China seemed to offer the best program. China’s been exporting girls for decades because of the law that allows each family only one child, and the Chinese preference for sons. They began the long process of applying for approval from China.
From the time they made the decision and started gathering paperwork, it was a year before they were told that Maggie was waiting for them in Guangdong Province, the place we used to know as Canton.
“We’re going to China!” Jane exclaimed joyfully.
“Not without me, you aren’t,” I told her.
That’s right. I tagged along when they adopted her baby girl. In fact, one of my very first blog entries, before I started writing regularly, was made from China.
Jane and Rich’s family still wasn’t complete, though. About six months after we returned from Guangzhou, Jane told me that she believed there was another Chinese girl who would be calling her “mommy.” This little girl’s name would be Kennedi. Kennedy is a family name on Jane’s side.
They started the paper chase again. All the documents that had been gathered for the Maggie’s adoption were out of date and had to be replaced. Jane got busy and replaced them and sent them to China. The debt from the fertility treatment is almost paid off, and Jane and Rich have paid all Kannedi’s adoption fees to date with money they have managed to save.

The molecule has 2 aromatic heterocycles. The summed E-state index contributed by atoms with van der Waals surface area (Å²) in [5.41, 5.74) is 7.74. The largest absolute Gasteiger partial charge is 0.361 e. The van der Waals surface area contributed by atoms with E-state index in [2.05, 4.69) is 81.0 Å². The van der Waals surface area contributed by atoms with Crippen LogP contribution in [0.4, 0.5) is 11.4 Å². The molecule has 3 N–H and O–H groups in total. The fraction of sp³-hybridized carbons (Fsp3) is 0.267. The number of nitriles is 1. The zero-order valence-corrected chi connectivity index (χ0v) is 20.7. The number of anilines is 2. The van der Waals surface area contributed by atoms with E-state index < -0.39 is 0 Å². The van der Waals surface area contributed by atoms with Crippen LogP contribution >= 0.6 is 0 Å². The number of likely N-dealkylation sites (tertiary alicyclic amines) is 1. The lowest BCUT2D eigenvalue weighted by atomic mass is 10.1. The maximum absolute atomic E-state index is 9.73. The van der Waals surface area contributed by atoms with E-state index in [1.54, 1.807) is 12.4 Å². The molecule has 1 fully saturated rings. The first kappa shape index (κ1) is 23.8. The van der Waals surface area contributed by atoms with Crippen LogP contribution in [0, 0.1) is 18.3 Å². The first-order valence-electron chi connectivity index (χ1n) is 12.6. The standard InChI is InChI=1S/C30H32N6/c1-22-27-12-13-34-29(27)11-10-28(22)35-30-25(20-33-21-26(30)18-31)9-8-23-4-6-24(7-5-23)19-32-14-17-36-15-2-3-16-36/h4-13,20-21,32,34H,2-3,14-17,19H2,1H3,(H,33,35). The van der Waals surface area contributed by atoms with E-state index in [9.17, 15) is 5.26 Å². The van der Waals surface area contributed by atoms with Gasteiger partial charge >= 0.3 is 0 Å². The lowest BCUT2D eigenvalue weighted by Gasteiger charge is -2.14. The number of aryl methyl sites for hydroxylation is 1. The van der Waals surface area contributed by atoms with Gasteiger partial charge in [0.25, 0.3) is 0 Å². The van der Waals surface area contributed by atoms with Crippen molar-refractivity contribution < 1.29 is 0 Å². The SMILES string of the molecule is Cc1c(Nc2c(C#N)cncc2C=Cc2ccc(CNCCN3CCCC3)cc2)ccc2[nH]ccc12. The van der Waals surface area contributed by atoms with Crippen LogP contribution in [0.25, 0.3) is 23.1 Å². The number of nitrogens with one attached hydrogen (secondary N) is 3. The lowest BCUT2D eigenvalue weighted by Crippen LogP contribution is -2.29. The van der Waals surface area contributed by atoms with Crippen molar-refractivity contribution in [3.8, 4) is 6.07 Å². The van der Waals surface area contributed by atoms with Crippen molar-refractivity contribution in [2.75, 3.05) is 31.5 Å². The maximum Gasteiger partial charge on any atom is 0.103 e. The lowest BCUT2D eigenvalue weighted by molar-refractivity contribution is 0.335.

Jane called me today, in tears. We only work two days a week now. She spends lots of time at home with Maggie, who is now two and a half and acting every bit of it. She is able to pick her son, Cade, up from kindergarten every day.
“We got the referral,” she said. I barely understood her she was crying so hard.
“Tell me about her!” I demanded.
“She has a cleft palate.” We expected this. This time Jane and Rich had requested what the Chinese refer to as a “waiting child” – one with a birth defect or some other special need that prevents them from being the most desired for adoption.
Jane and Rich specifically asked for a child with this particular birth defect. We can have it fixed here in Little Rock at Children’s Hospital. One of our clients works for a local doctor who specializes in this surgery, and makes regular trips to China to donate her time and skills doing the surgeries there.
“We haven’t got the last of the fees saved yet,” Jane told me. They hadn’t expected the referral this soon.
“You know that’s not a problem,” I told her.
Once again she outlined a repayment plan. Once again, I will forget to draft the promissory note.
I’ve spent the afternoon staring at the pictures of a very pretty baby. Yes, she has a funny smile, but that smile will be as perfect as it ought to be shortly after we get her home. She’s bald. She’s 9 months old. She lives in an orphanage near the border of Tibet. If only she was actually in Tibet!
Jane and I are going to get Kennedi without Rich, this time.
We’re going to China!